Chief designer Rob Marshall stressed the new chassis is a routine introduction rather than a reaction to Vettel's current form.
The four-time world champion's return of one podium and 33 points represents his worst start to a Grand Prix season since joining Red Bull. He finished behind new team mate Daniel Ricciardo in both China and Malaysia, and was also outpaced by the Australian in the Melbourne season opener.
"Sebastian will get a new chassis for Barcelona, which was scheduled at the start of the season," Marshall said.
"It shouldn't be [beneficial], as the idea is that they are all the same. Drivers don't always want to change them - they can get attached to a particular chassis and when they are on a good run they like to hang on to it for as long as possible.
"From our point of view we'd rather give them one or two new chassis during the season that we have been able to check out in the factory using various testing methods. The next one will be for Dan at some time around Silverstone."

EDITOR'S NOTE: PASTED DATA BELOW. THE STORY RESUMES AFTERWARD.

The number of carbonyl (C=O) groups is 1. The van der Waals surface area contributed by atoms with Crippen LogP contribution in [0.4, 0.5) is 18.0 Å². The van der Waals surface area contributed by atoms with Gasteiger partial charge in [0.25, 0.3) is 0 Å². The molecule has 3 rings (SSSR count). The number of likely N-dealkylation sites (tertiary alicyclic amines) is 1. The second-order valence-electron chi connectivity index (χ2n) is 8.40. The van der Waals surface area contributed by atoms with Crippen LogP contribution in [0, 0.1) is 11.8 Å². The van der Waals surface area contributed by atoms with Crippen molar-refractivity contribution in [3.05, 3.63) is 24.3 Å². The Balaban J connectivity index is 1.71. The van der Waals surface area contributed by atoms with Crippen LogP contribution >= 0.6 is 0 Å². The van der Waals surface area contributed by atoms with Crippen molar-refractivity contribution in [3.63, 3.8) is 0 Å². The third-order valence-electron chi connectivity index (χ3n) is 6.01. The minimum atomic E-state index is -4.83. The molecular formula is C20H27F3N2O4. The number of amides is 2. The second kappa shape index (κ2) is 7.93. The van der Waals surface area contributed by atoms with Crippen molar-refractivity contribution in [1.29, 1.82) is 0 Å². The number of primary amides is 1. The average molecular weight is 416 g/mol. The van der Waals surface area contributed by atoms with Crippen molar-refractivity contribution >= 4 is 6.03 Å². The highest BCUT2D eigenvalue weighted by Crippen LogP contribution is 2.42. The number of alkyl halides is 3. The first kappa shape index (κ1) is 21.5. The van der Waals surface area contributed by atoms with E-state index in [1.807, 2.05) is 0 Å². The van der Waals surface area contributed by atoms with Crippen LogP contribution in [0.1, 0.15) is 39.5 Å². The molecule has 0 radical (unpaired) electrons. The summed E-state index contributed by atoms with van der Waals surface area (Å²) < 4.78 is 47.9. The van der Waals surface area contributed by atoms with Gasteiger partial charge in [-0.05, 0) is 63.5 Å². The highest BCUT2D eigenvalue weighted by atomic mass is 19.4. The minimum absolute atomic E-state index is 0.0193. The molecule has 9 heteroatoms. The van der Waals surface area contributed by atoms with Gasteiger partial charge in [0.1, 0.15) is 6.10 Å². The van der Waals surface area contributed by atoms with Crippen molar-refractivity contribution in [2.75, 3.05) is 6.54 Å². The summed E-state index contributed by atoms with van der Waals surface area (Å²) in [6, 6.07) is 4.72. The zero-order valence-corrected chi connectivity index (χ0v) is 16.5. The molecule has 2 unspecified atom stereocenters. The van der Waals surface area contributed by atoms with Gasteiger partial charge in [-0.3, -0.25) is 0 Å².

Marshall added the team will be bringing a comprehensive update package to Barcelona, as they bid to overhaul Mercedes' current advantage and prevent a fifth straight win for the Silver Arrows.
"There are a couple of races that stand out as being obvious ones for a major upgrade - that's the first and last European race[s]," he explained.
"The Spanish Grand Prix is probably the first opportunity for teams to bring a big upgrade to the car during the season.
"The cars have been on the other side of the globe for the first quarter of the year and teams' R&D departments will have been busy coming up with large upgrade packages to bolt on the car for the first time in Spain.
"They will often compromise whole body work packages, so the floor, engine cover, front wings and rear wings, potentially new suspension components and various other bits and bobs. All the teams will have updates and we can see what they all are in a few days."
Red Bull are currently second in the constructors' standings, 97 points adrift of Mercedes.